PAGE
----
Among the prints she discovered a Felix Kelly capriccio, about eighteen inches on a side. It was already framed. Victorian chimneys confronted self-satisfied Jacobean architecture across a placid lake; trees leaned out from wanly-lit surrounding heights. In the background, Wales had somehow been brought too close to Shropshire. She wiped the glass, knocked a nail into new plaster; stood back to look and saw, predictably, her own reflection. “Why does that always happen?” she wrote to Short. And: “I don’t expect you to have time to answer, between the demands of the gig economy and the heady bustle of metropolitan life. Well, here it’s been raining since 1301.”

Storms had in fact swept up from Powys for a week: after each one, rain slopped off the front gutters of the closing shops, while refreshed jackdaws conducted their meetings in the invisible boardroom between the roofs. It was still summer but it didn’t quite feel like it.

“I don’t know what to think about Pearl,” she admitted suddenly, as if Short was in the room and was someone she could talk to.

voodoo larry’s lead sled

Ben Myers’ grainy, uncompromising, wildly exciting The Gallows Pole, from tiny Northern publisher BlueMoose, wins the Walter Scott Award, 2018. A fortnight or so later, Crudo, Olivia Laing’s “experimental novel about Kathy Acker” becomes a bestseller a week after publication. These are only the most snapshot examples, the most visible evidence. Things are broadening out. A little catch-up is going to have to be played. No one’s claiming the 1980s are finally on their way out; but we have as much right to dream about that as we do about reaching the semifinals of Global Sportsball. So, for all you aspirational writers out there: a big round of the chorus from Eddy & the Hot Rods’ greatest hit again, I think. And, kids, always remember: you are not writing a book. You are in the basement with Tom. You are building your version of Voodoo Larry’s Lead Sled. You need to be able to explain without embarrassment, “I Frenched the headlights.” Understand Voodoo Larry Grobe, you understand The Work, this is a metaphor ok it is what we do.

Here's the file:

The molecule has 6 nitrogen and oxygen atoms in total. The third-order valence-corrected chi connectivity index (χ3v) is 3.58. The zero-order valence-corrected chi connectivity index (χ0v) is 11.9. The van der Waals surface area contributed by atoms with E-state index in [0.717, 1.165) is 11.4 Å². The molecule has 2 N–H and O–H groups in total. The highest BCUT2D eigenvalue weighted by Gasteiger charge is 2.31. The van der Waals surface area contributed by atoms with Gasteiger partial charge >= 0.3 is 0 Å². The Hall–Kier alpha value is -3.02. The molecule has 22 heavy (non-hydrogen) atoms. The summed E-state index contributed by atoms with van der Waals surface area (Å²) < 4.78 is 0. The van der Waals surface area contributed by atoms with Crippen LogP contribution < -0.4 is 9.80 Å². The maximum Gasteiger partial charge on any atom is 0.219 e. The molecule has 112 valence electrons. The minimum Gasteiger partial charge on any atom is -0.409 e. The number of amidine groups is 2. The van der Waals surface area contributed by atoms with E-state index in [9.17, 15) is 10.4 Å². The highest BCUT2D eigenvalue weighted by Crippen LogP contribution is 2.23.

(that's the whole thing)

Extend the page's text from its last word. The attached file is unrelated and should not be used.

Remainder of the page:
Incidentally, apropos of nothing, here’s that history of recent changes in the bread market again.

imaginary review (14)

This novel’s central character exists only to witness something he doesn’t understand. The reader doesn’t understand it either; not because it can’t be understood, or because there is nothing to be understood, but because understanding comes at the price of reassembling the components of the book from a position that is only hinted-at. One way or another, everything’s a clue to a point of view. But, much as a gene’s most important function may be to switch on a cascade of other genes, that in itself may be a clue only to another clue.

death of a witness

Olivia Laing on John Berger:

Capitalism, he wrote in Ways of Seeing, “survives by forcing the majority to define their own interests as narrowly as possible”. It was narrowness he set himself against, the toxic impulse to wall in or wall off. Be kin to the strange, be open to difference, cross-pollinate freely. He put his faith in the people, the whole host of us.

The book of his I pick up more & more often as I get older is his collaboration with Jean Mohr, A Fortunate Man: The Story of a Country Doctor. I have a beaten-up old paperback–from the early 70s, I think–which doesn’t get any easier to read without it falling to bits; but it’s now available from Canongate with an introduction by Gavin Francis, who describes it in his first sentence as “a masterpiece of witness”. That was what Berger felt like back then, and what he made me want to become: a witness.

some falls

Summer, 2012: Charlie and his cousin Matthew set out one evening in Charlie’s Lexus to join Charlie’s wife, Chloe, at their summer home in the Catskills. It’s a complex relationship. Charlie, you sense, usually gets what he wants. Matthew is more the junior partner, always offering, always giving, always biddable. In fact, before we know it, he has already agreed to get out of the car, catch a train back to New York and pick up a bracelet Charlie left behind. By page four you think it’s odd that Charlie’s so insistent, in his understated, manipulative way; by page five you’re wondering which of them might be the fall guy of the title… Read on

My review of James Lasdun’s The Fall Guy, up at the Guardian today.